"Unfortunately, there are no "rural discounts' for supplies, new technologies, or staff; in fact, rural providers often face higher costs in these areas than their urban counterparts. And they need to spread their fixed costs over a smaller patient base.
"This has left many facilities in rural areas at risk of closure, which would deny access to health care not just to Medicare patients, but to all residents of the community.
"R-HoPE was drafted to address these issues. I am committed to reintroducing a similar bill during the 112th Congress. We must send a strong signal to the Senate that rural health care issues are a top priority, and that rural communities speak with a united voice.
"Any future legislation will share the same commitment to protect and strengthen our rural health care delivery system, and we need more members to join us in this cause.
"I continue to have significant concerns that the health reform package never got to the root of the problems within our health system. The new program will increase costs for individuals and for our national debt.
"I know what the other side will say, but it just doesn't make sense to me to reduce funding for one program to create a whole new program.
"I also think that this health package is bad for health care and represents government at its worst.
"And it also contains provisions that give the federal government additional, significant oversight of programs that impact rural health care. Specifically the IPAB provisions.
"I continue to have serious concerns and will join many of my colleagues as they look at options for repealing the legislation and replacing it with ideas that would better serve our rural communities.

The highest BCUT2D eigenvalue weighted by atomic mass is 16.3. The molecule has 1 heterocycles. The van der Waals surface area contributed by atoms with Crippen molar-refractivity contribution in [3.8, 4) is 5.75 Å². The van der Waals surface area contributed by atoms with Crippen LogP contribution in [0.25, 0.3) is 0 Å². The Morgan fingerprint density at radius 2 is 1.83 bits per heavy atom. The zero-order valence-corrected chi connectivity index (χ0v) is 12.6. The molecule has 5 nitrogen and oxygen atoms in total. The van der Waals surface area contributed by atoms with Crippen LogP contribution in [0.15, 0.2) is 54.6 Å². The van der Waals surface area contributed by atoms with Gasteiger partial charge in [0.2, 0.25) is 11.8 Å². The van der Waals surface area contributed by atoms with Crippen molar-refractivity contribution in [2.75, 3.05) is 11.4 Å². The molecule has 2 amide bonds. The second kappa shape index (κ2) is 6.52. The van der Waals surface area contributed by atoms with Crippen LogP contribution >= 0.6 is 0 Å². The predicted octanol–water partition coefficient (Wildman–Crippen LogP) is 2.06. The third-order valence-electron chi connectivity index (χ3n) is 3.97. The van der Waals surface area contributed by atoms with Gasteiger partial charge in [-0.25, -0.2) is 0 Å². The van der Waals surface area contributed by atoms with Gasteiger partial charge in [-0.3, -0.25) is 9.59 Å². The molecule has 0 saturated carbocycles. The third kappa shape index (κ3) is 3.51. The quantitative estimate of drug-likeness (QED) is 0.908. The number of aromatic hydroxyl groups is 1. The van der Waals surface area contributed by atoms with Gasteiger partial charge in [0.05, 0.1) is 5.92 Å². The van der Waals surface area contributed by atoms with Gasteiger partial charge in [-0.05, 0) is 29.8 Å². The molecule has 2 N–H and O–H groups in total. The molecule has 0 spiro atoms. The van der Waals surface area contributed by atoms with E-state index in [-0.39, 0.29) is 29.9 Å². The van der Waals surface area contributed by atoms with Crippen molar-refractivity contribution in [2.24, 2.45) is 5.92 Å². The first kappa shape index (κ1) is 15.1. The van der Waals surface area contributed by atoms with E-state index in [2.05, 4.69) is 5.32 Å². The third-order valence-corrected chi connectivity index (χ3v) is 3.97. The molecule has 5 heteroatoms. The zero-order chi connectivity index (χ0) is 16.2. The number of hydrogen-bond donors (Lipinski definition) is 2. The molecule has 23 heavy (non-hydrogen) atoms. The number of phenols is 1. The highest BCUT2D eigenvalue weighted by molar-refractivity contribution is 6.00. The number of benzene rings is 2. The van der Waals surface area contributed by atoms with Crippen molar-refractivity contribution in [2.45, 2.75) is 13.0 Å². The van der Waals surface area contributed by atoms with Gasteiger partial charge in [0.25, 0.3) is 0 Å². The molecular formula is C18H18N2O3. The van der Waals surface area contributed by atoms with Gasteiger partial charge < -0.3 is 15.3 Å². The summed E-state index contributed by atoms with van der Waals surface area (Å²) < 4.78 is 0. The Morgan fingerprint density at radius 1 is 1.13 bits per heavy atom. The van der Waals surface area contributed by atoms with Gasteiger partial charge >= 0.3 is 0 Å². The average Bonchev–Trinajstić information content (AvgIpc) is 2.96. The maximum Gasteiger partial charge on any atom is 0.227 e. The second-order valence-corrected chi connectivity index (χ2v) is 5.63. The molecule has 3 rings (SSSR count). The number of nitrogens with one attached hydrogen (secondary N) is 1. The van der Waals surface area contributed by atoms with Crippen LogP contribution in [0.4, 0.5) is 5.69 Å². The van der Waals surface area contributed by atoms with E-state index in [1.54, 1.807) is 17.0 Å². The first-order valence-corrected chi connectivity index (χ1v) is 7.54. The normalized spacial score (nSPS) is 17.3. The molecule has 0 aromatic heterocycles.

"I was surprised to hear about President Obama's commitment through an Executive Order recently to require that federal agencies ensure that regulations protect our safety, health and environment while promoting economic growth.
"I introduced the Regulatory Responsibility for our Economy Act, S. 358, to codify the Executive Order and remove some of the loopholes that I found.
"Additionally, following our meeting in February, which many of you attended, I notified the President of areas, based on our discussion where I believe his commitment can be best served by ridding our government of rules already on the books that represent government overreach, significant and underestimated costs to our businesses and a complete misunderstanding of how the "real world" operates outside of Washington.
"While we may not agree on every issue, I do work with HHS and CMS quite often in my role on the Finance Committee and Rural Health Caucus. So, I look to all of you here today to keep me informed as problems arise and I will do my best to reason with Administration to help them understand how their actions are affecting our rural providers.
"I have always valued the insight that rural folks provide me, their recommendations about how to approach specific legislation and how I can help with the regulatory burden that you face.
"So I want to open up the conversation to you all to get feedback from you on additional ways I can help and where you think we need to focus on rural health care."